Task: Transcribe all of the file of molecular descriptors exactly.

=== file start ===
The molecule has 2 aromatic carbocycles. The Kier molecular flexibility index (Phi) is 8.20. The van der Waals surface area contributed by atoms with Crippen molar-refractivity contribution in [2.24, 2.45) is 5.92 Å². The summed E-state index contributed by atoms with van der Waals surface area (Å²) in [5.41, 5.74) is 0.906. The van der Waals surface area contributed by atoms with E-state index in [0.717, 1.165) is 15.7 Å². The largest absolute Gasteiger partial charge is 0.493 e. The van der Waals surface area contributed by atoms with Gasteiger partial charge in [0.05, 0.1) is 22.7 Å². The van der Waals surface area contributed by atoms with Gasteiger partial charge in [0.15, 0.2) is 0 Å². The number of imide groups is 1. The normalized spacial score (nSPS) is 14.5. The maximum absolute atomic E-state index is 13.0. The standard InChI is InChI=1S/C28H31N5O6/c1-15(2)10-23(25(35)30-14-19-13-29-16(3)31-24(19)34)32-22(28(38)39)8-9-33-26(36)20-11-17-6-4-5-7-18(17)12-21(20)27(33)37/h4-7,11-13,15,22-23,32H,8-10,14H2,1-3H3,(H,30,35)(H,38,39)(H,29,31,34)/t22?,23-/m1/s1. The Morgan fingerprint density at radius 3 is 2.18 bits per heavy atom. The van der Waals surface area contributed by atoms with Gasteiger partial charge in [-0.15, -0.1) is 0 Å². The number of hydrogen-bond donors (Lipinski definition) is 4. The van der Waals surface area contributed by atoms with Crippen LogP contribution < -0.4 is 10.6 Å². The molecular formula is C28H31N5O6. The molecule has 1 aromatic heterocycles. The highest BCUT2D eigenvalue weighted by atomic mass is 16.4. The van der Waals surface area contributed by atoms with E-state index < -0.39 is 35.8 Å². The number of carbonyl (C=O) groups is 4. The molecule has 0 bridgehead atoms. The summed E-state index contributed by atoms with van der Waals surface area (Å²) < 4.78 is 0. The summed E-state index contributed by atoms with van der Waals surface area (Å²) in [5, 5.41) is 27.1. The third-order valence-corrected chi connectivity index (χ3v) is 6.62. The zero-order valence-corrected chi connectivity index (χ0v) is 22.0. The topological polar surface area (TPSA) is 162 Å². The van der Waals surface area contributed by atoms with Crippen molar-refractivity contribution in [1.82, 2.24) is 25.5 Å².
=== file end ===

The molecule has 2 aromatic carbocycles. The Kier molecular flexibility index (Phi) is 8.20. The van der Waals surface area contributed by atoms with Crippen molar-refractivity contribution in [2.24, 2.45) is 5.92 Å². The summed E-state index contributed by atoms with van der Waals surface area (Å²) in [5.41, 5.74) is 0.906. The van der Waals surface area contributed by atoms with E-state index in [0.717, 1.165) is 15.7 Å². The largest absolute Gasteiger partial charge is 0.493 e. The van der Waals surface area contributed by atoms with Gasteiger partial charge in [0.05, 0.1) is 22.7 Å². The van der Waals surface area contributed by atoms with Gasteiger partial charge in [0.15, 0.2) is 0 Å². The number of imide groups is 1. The normalized spacial score (nSPS) is 14.5. The maximum absolute atomic E-state index is 13.0. The standard InChI is InChI=1S/C28H31N5O6/c1-15(2)10-23(25(35)30-14-19-13-29-16(3)31-24(19)34)32-22(28(38)39)8-9-33-26(36)20-11-17-6-4-5-7-18(17)12-21(20)27(33)37/h4-7,11-13,15,22-23,32H,8-10,14H2,1-3H3,(H,30,35)(H,38,39)(H,29,31,34)/t22?,23-/m1/s1. The Morgan fingerprint density at radius 3 is 2.18 bits per heavy atom. The van der Waals surface area contributed by atoms with Gasteiger partial charge in [-0.15, -0.1) is 0 Å². The number of hydrogen-bond donors (Lipinski definition) is 4. The van der Waals surface area contributed by atoms with Crippen LogP contribution < -0.4 is 10.6 Å². The molecular formula is C28H31N5O6. The molecule has 1 aromatic heterocycles. The highest BCUT2D eigenvalue weighted by atomic mass is 16.4. The van der Waals surface area contributed by atoms with E-state index < -0.39 is 35.8 Å². The number of carbonyl (C=O) groups is 4. The molecule has 0 bridgehead atoms. The summed E-state index contributed by atoms with van der Waals surface area (Å²) < 4.78 is 0. The summed E-state index contributed by atoms with van der Waals surface area (Å²) in [5, 5.41) is 27.1. The third-order valence-corrected chi connectivity index (χ3v) is 6.62. The zero-order valence-corrected chi connectivity index (χ0v) is 22.0. The topological polar surface area (TPSA) is 162 Å². The van der Waals surface area contributed by atoms with Crippen molar-refractivity contribution in [1.82, 2.24) is 25.5 Å².